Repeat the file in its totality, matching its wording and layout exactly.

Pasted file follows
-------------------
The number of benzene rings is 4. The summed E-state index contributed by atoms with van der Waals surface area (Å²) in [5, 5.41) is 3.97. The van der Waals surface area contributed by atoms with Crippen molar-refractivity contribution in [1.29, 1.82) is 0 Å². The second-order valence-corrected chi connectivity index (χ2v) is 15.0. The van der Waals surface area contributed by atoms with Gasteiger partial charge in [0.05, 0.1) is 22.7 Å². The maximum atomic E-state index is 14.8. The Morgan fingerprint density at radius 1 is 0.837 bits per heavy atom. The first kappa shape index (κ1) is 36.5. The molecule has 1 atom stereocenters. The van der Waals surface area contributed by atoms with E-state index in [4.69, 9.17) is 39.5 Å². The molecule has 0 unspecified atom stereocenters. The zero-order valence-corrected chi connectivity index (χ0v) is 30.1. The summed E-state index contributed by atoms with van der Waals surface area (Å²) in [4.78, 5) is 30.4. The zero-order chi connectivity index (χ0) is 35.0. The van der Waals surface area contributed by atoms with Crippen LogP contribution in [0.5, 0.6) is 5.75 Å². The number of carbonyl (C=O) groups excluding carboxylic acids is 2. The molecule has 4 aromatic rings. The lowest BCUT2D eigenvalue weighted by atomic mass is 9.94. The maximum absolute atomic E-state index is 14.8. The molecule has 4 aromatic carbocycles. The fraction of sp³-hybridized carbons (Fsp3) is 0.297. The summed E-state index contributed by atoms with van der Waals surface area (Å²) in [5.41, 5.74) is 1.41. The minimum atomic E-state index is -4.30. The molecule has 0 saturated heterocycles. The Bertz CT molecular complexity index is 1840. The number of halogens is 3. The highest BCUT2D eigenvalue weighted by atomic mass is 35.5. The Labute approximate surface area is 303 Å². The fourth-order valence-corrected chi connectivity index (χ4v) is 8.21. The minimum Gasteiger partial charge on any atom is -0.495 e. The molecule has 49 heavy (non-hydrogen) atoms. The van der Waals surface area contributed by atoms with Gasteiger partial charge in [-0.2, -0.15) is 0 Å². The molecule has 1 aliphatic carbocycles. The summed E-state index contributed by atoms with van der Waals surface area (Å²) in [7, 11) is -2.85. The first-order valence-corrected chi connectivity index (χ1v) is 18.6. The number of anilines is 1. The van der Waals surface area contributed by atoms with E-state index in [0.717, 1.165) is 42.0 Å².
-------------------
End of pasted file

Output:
The number of benzene rings is 4. The summed E-state index contributed by atoms with van der Waals surface area (Å²) in [5, 5.41) is 3.97. The van der Waals surface area contributed by atoms with Crippen molar-refractivity contribution in [1.29, 1.82) is 0 Å². The second-order valence-corrected chi connectivity index (χ2v) is 15.0. The van der Waals surface area contributed by atoms with Gasteiger partial charge in [0.05, 0.1) is 22.7 Å². The maximum atomic E-state index is 14.8. The Morgan fingerprint density at radius 1 is 0.837 bits per heavy atom. The first kappa shape index (κ1) is 36.5. The molecule has 1 atom stereocenters. The van der Waals surface area contributed by atoms with E-state index in [4.69, 9.17) is 39.5 Å². The molecule has 0 unspecified atom stereocenters. The zero-order valence-corrected chi connectivity index (χ0v) is 30.1. The summed E-state index contributed by atoms with van der Waals surface area (Å²) in [4.78, 5) is 30.4. The zero-order chi connectivity index (χ0) is 35.0. The van der Waals surface area contributed by atoms with Crippen LogP contribution in [0.5, 0.6) is 5.75 Å². The number of carbonyl (C=O) groups excluding carboxylic acids is 2. The molecule has 4 aromatic rings. The lowest BCUT2D eigenvalue weighted by atomic mass is 9.94. The maximum absolute atomic E-state index is 14.8. The molecule has 4 aromatic carbocycles. The fraction of sp³-hybridized carbons (Fsp3) is 0.297. The summed E-state index contributed by atoms with van der Waals surface area (Å²) in [5.41, 5.74) is 1.41. The minimum atomic E-state index is -4.30. The molecule has 0 saturated heterocycles. The Bertz CT molecular complexity index is 1840. The number of halogens is 3. The highest BCUT2D eigenvalue weighted by atomic mass is 35.5. The Labute approximate surface area is 303 Å². The fourth-order valence-corrected chi connectivity index (χ4v) is 8.21. The minimum Gasteiger partial charge on any atom is -0.495 e. The molecule has 49 heavy (non-hydrogen) atoms. The van der Waals surface area contributed by atoms with Gasteiger partial charge in [-0.2, -0.15) is 0 Å². The molecule has 1 aliphatic carbocycles. The summed E-state index contributed by atoms with van der Waals surface area (Å²) in [7, 11) is -2.85. The first-order valence-corrected chi connectivity index (χ1v) is 18.6. The number of anilines is 1. The van der Waals surface area contributed by atoms with E-state index in [0.717, 1.165) is 42.0 Å².